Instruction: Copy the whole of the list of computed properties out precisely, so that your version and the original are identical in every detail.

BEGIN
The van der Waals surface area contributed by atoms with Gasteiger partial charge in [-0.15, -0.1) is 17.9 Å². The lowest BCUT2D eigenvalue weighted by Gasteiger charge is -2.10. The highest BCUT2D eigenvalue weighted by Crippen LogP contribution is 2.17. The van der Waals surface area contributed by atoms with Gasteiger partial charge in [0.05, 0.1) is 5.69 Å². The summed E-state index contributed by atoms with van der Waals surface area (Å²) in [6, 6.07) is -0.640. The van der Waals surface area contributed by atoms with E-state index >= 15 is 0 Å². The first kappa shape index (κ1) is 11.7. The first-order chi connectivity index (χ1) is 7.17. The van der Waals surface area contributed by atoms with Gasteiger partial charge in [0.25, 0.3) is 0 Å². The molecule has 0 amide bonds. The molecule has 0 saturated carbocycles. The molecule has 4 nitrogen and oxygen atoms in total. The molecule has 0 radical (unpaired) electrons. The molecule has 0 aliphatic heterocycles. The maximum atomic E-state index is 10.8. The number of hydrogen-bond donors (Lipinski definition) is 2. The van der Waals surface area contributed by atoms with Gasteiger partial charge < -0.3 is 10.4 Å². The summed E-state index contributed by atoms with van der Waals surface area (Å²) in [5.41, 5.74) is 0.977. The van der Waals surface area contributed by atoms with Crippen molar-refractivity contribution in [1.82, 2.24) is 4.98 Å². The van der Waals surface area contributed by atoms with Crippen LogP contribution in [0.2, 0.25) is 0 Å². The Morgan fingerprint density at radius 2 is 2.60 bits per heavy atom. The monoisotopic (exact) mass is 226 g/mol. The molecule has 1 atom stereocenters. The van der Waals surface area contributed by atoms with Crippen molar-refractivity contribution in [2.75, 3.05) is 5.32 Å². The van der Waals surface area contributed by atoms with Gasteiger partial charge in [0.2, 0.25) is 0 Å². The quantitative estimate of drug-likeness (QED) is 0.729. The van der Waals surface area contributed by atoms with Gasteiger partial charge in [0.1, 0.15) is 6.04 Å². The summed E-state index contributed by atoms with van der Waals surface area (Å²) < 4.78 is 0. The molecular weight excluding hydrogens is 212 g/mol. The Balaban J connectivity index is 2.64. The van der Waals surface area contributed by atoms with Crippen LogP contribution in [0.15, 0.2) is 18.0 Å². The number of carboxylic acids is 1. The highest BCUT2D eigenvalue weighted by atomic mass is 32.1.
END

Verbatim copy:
The van der Waals surface area contributed by atoms with Gasteiger partial charge in [-0.15, -0.1) is 17.9 Å². The lowest BCUT2D eigenvalue weighted by Gasteiger charge is -2.10. The highest BCUT2D eigenvalue weighted by Crippen LogP contribution is 2.17. The van der Waals surface area contributed by atoms with Gasteiger partial charge in [0.05, 0.1) is 5.69 Å². The summed E-state index contributed by atoms with van der Waals surface area (Å²) in [6, 6.07) is -0.640. The van der Waals surface area contributed by atoms with E-state index >= 15 is 0 Å². The first kappa shape index (κ1) is 11.7. The first-order chi connectivity index (χ1) is 7.17. The van der Waals surface area contributed by atoms with Gasteiger partial charge in [0.25, 0.3) is 0 Å². The molecule has 0 amide bonds. The molecule has 0 saturated carbocycles. The molecule has 4 nitrogen and oxygen atoms in total. The molecule has 0 radical (unpaired) electrons. The molecule has 0 aliphatic heterocycles. The maximum atomic E-state index is 10.8. The number of hydrogen-bond donors (Lipinski definition) is 2. The van der Waals surface area contributed by atoms with Gasteiger partial charge < -0.3 is 10.4 Å². The summed E-state index contributed by atoms with van der Waals surface area (Å²) in [5.41, 5.74) is 0.977. The van der Waals surface area contributed by atoms with Crippen molar-refractivity contribution in [1.82, 2.24) is 4.98 Å². The van der Waals surface area contributed by atoms with Crippen LogP contribution in [0.2, 0.25) is 0 Å². The Morgan fingerprint density at radius 2 is 2.60 bits per heavy atom. The monoisotopic (exact) mass is 226 g/mol. The molecule has 1 atom stereocenters. The van der Waals surface area contributed by atoms with Crippen molar-refractivity contribution in [2.75, 3.05) is 5.32 Å². The van der Waals surface area contributed by atoms with Gasteiger partial charge in [0.2, 0.25) is 0 Å². The quantitative estimate of drug-likeness (QED) is 0.729. The van der Waals surface area contributed by atoms with Gasteiger partial charge in [0.1, 0.15) is 6.04 Å². The summed E-state index contributed by atoms with van der Waals surface area (Å²) < 4.78 is 0. The molecular weight excluding hydrogens is 212 g/mol. The Balaban J connectivity index is 2.64. The van der Waals surface area contributed by atoms with Crippen LogP contribution in [0.15, 0.2) is 18.0 Å². The number of carboxylic acids is 1. The highest BCUT2D eigenvalue weighted by atomic mass is 32.1.